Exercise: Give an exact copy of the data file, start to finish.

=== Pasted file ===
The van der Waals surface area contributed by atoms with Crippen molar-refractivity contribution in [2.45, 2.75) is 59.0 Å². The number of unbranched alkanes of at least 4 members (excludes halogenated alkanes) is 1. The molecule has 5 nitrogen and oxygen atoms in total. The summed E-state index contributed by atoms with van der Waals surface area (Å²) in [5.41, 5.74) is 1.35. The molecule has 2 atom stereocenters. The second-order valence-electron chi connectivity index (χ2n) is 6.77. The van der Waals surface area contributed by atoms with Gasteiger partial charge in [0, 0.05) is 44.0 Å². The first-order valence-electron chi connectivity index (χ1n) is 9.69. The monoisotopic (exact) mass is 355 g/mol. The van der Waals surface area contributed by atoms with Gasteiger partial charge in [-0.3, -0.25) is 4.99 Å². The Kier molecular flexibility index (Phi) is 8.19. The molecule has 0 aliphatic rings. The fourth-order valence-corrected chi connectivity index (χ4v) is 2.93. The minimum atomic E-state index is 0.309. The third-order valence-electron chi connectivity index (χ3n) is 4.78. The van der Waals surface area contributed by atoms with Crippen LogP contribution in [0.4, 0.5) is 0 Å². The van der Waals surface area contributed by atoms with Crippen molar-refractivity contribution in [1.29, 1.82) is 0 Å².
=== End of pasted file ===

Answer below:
The van der Waals surface area contributed by atoms with Crippen molar-refractivity contribution in [2.45, 2.75) is 59.0 Å². The number of unbranched alkanes of at least 4 members (excludes halogenated alkanes) is 1. The molecule has 5 nitrogen and oxygen atoms in total. The summed E-state index contributed by atoms with van der Waals surface area (Å²) in [5.41, 5.74) is 1.35. The molecule has 2 atom stereocenters. The second-order valence-electron chi connectivity index (χ2n) is 6.77. The van der Waals surface area contributed by atoms with Gasteiger partial charge in [0, 0.05) is 44.0 Å². The first-order valence-electron chi connectivity index (χ1n) is 9.69. The monoisotopic (exact) mass is 355 g/mol. The van der Waals surface area contributed by atoms with Gasteiger partial charge in [-0.3, -0.25) is 4.99 Å². The Kier molecular flexibility index (Phi) is 8.19. The molecule has 0 aliphatic rings. The fourth-order valence-corrected chi connectivity index (χ4v) is 2.93. The minimum atomic E-state index is 0.309. The third-order valence-electron chi connectivity index (χ3n) is 4.78. The van der Waals surface area contributed by atoms with Crippen LogP contribution in [0.4, 0.5) is 0 Å². The van der Waals surface area contributed by atoms with Crippen molar-refractivity contribution in [1.29, 1.82) is 0 Å².